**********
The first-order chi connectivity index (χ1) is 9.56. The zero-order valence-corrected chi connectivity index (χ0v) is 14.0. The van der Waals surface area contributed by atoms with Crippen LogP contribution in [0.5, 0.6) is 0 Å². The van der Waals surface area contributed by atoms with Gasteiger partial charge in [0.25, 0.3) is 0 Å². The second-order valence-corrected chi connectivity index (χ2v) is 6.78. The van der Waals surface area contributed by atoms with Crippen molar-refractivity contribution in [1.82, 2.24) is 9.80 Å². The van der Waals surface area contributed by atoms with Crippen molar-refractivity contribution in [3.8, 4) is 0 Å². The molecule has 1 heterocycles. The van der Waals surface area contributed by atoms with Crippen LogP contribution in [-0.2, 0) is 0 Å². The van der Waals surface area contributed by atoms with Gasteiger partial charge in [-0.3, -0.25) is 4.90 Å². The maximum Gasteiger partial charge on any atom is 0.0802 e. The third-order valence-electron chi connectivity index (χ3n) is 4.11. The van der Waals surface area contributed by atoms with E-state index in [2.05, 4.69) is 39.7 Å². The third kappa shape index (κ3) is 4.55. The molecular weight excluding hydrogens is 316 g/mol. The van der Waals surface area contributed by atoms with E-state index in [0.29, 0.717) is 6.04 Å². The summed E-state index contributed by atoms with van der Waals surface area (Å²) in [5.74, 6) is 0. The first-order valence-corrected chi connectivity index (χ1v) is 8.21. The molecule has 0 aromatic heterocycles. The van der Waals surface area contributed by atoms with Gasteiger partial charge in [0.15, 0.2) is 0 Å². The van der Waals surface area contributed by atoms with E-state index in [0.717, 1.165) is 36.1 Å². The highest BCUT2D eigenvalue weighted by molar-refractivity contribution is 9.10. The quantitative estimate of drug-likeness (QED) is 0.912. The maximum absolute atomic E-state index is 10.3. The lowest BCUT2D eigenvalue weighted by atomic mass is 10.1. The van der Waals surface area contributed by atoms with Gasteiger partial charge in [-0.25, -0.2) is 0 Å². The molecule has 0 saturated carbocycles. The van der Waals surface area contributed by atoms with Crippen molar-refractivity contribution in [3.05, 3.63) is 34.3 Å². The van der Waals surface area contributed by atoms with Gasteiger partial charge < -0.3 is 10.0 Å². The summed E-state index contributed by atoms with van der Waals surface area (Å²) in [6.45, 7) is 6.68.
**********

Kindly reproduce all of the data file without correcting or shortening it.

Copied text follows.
The first-order chi connectivity index (χ1) is 9.56. The zero-order valence-corrected chi connectivity index (χ0v) is 14.0. The van der Waals surface area contributed by atoms with Crippen LogP contribution in [0.5, 0.6) is 0 Å². The van der Waals surface area contributed by atoms with Gasteiger partial charge in [0.25, 0.3) is 0 Å². The second-order valence-corrected chi connectivity index (χ2v) is 6.78. The van der Waals surface area contributed by atoms with Crippen molar-refractivity contribution in [1.82, 2.24) is 9.80 Å². The van der Waals surface area contributed by atoms with Crippen molar-refractivity contribution in [3.8, 4) is 0 Å². The molecule has 1 heterocycles. The van der Waals surface area contributed by atoms with Crippen LogP contribution in [-0.2, 0) is 0 Å². The van der Waals surface area contributed by atoms with Gasteiger partial charge in [-0.3, -0.25) is 4.90 Å². The maximum Gasteiger partial charge on any atom is 0.0802 e. The third-order valence-electron chi connectivity index (χ3n) is 4.11. The van der Waals surface area contributed by atoms with E-state index in [2.05, 4.69) is 39.7 Å². The third kappa shape index (κ3) is 4.55. The molecular weight excluding hydrogens is 316 g/mol. The van der Waals surface area contributed by atoms with E-state index in [0.29, 0.717) is 6.04 Å². The summed E-state index contributed by atoms with van der Waals surface area (Å²) in [5.74, 6) is 0. The first-order valence-corrected chi connectivity index (χ1v) is 8.21. The molecule has 0 aromatic heterocycles. The van der Waals surface area contributed by atoms with Gasteiger partial charge in [0.15, 0.2) is 0 Å². The van der Waals surface area contributed by atoms with E-state index in [0.717, 1.165) is 36.1 Å². The highest BCUT2D eigenvalue weighted by molar-refractivity contribution is 9.10. The quantitative estimate of drug-likeness (QED) is 0.912. The maximum absolute atomic E-state index is 10.3. The lowest BCUT2D eigenvalue weighted by atomic mass is 10.1. The van der Waals surface area contributed by atoms with Gasteiger partial charge in [-0.25, -0.2) is 0 Å². The molecule has 0 saturated carbocycles. The van der Waals surface area contributed by atoms with Crippen molar-refractivity contribution in [3.05, 3.63) is 34.3 Å². The van der Waals surface area contributed by atoms with Gasteiger partial charge < -0.3 is 10.0 Å². The summed E-state index contributed by atoms with van der Waals surface area (Å²) in [6.45, 7) is 6.68.